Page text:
Monday, June 5, 2017

Vincent van Gogh's 'Undergrowth with Two Figures'

 Whenever we visit the Cincinnati Art Museum, there's always one painting I want to see. Again and again. Nothing else comes close. Vincent van Gogh's Undergrowth with Two Figures.

Others agree. It's the most popular piece in the museum's 67,000 piece collection.

 Painted in late June 1890, van Gogh had just left the asylum at Saint-Remy and was in Auvers-sur-Oise, a small village just north of Paris. van Gogh died on July 29 so this painting dates to the last month of his life.

 On June 30, van Gogh wrote to his brother Theo and mentioned this painting. "The trunks of the violet poplars cross the landscape perpendicularly like columns," he wrote. "The depth of Sous Bois is blue, and under the big trunks the grass blooms with flowers in white, rose, yellow and green."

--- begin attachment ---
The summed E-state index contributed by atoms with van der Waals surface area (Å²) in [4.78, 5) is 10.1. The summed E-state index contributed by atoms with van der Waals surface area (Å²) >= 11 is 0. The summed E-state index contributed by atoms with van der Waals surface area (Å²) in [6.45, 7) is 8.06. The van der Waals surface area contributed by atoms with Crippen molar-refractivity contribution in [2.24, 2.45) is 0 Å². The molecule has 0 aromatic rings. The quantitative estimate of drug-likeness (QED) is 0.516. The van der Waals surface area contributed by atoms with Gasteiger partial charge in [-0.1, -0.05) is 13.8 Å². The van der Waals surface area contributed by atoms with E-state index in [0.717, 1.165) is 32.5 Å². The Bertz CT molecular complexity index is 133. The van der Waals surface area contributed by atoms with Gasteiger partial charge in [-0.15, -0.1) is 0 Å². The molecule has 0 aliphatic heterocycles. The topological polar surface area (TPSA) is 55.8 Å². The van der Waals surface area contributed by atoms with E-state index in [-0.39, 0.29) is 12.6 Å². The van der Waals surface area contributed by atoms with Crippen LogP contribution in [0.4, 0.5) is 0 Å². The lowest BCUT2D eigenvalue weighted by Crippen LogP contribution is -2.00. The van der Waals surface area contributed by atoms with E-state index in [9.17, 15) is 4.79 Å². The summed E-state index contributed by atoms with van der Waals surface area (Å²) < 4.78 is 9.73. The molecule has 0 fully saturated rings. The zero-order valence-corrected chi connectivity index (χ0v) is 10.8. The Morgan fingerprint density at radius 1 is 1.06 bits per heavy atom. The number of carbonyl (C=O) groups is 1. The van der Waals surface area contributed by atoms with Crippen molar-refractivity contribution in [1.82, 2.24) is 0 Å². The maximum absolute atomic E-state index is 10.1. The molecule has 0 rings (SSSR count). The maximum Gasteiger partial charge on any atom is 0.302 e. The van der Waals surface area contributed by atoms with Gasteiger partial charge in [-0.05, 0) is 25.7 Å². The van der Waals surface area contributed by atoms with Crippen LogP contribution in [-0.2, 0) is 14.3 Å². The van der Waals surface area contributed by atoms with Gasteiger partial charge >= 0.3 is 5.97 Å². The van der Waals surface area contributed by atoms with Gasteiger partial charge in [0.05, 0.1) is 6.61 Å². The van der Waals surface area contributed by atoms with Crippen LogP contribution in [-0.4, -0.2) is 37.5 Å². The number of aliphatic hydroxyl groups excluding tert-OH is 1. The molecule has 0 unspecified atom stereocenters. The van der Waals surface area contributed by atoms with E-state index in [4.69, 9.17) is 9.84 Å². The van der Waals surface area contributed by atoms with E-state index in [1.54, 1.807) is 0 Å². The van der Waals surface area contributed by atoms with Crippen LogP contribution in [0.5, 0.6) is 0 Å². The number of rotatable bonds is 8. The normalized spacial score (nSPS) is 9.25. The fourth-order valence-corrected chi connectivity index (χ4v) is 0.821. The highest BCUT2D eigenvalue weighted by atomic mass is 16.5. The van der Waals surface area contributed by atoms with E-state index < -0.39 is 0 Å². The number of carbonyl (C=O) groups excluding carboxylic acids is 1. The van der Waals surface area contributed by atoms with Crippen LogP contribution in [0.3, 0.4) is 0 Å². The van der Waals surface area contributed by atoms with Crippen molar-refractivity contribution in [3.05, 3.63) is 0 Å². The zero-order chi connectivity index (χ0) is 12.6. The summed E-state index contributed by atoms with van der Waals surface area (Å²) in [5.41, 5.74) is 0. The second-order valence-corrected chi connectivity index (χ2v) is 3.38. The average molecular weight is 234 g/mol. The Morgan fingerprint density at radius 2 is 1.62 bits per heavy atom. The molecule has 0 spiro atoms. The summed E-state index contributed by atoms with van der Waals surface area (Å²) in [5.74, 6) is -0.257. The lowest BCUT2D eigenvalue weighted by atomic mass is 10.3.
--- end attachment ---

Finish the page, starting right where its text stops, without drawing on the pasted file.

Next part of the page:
The colors - as always - are what most attracts me to this painting. Who would chose blue? Who would select pink? I know nothing about art beyond what I like. If van Gogh painted it, I like it.

 While Tom and I enjoyed this painting there wasn't another soul in the small room. To be alone with a van Gogh is thrilling, as though the artist was still at his easel applying the thick brush strokes. I leaned in close and took his macro ...

 It was given as a bequest of Mary E. Johnston in 1967. It measures 19 1/2 x 39 1/4.

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